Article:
'Many Unanswered Questions'

"It is natural that we ask ourselves whether these events are evidence of an increase in the threat, a change in the nature of the threat, or both," Blair said, adding that "we have many unanswered questions."

Those unanswered questions, according to Blair, still include the exact targets of the plot allegedly involving Najibullah Zazi, the Denver man accused of training with al-Qaida militants in Pakistan, as well as what other plots may be associated with the Yemeni affiliate of al-Qaida that helped a Nigerian student named Umar Farouk Abdulmutallab allegedly plan the failed Christmas Day bombing of a Detroit-bound trans-Atlantic airliner.

CIA Director Leon Panetta said that while he remains worried about al-Qaida staging another attack inside the United States, he does not necessarily believe it will be another Sept. 11-style attack.

"The greater threat is that al-Qaida is adapting their methods in ways that oftentimes make it difficult to detect," Panetta said.

Indeed, the al-Qaida threat is clearly more diffuse than it was a number of years ago. Blair said that while Zazi was associated with core al-Qaida leaders, Abdulmutallab was tied to an al-Qaida affiliate, and the alleged Fort Hood shooter, Maj. Nidal Hasan, was a homegrown extremist.

This splintering has made it much more difficult for spy agencies to track the various kinds of militants that could pose a threat.

Importance Of Bin Laden

Still, Blair made it clear that al-Qaida's leaders remain a key factor in the group's strength. U.S. officials have usually tried in recent years to avoid talking too much about Osama bin Laden, the al-Qaida leader who remains at large, but Blair was unusually frank about his importance.

"We assess that at least until Osama Bin Laden and Ayman al-Zawahiri are dead or captured, al-Qaida will retain its resolute intent to strike the homeland," Blair said.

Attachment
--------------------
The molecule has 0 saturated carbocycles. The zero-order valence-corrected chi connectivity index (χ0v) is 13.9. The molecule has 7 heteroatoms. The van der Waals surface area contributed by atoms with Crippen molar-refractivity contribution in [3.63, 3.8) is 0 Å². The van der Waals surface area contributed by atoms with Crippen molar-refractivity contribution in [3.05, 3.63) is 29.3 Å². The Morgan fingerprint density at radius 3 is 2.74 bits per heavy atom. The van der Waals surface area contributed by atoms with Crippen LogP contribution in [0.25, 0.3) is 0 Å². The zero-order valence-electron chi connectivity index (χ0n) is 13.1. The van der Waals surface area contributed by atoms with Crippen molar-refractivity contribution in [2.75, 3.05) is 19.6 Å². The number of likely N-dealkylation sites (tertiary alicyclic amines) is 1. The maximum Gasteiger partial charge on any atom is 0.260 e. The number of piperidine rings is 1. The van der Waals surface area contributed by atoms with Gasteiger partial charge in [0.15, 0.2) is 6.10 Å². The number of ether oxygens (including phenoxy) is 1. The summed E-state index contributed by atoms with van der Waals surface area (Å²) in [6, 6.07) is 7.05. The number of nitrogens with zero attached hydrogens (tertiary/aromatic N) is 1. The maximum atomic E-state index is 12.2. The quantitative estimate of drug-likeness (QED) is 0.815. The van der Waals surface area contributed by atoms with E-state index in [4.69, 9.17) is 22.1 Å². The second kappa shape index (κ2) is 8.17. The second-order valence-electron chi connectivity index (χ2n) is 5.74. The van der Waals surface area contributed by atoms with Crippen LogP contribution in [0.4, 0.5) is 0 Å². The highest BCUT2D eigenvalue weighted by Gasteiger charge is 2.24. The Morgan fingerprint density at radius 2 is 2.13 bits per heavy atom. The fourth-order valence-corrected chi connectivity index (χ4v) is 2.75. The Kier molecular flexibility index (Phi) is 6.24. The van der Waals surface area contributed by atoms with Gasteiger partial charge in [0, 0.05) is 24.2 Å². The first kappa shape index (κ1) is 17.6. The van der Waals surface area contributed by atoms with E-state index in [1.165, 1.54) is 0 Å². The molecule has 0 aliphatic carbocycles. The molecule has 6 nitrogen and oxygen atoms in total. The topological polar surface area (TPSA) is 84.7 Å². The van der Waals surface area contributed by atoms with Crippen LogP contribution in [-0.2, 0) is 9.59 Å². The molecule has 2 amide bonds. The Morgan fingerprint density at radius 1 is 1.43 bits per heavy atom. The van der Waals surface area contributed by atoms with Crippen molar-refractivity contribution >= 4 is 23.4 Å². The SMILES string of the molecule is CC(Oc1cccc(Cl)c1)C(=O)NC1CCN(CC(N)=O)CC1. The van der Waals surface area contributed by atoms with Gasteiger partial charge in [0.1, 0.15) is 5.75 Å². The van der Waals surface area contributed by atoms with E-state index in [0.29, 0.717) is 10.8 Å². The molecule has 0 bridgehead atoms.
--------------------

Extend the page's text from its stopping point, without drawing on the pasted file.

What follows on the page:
It was Blair's comments about the growing cyberthreat, however, that were some of the most surprising conclusions in the threat assessment.

His description of just how common these attacks have become suggests that combating these online intrusions has become an important and daily part of the intelligence community's operations.

"Sensitive information is stolen daily from both government and private-sector networks, undermining confidence in our information systems, and in the very information these systems were intended to convey," Blair warned.

"We often find persistent, unauthorized, and at times unattributable presences on exploited networks, the hallmark of an unknown adversary intending to do far more than merely demonstrate skill or mock a vulnerability," he said.

Online attacks are particularly difficult to fight because officials often struggle to identify their origin. Blair's assessment of the cyberthreat was perhaps most notable for not naming a single country or entity, even though China and Russia are widely believed to be sponsoring — or at least encouraging — a growing range of cyberattacks.

In a new report obtained by NPR, the Department of Homeland Security identifies cyber attacks as "one of the homeland security community's most important missions."

"Sophisticated cyber criminals and nation-states, among others, are among the actors in cyberspace who now pose great cost and risk both to our economy and national security," the department says in its first-ever quadrennial strategic review. "They exploit vulnerabilities in cyberspace to steal money and information, and to destroy, disrupt, or threaten the delivery of critical services."

The Homeland Security report also acknowledges that countering cyber threats could pose some tough dilemmas. "Innovation in technology, practice, and policy must further protect — not erode — privacy and civil liberties," the report says.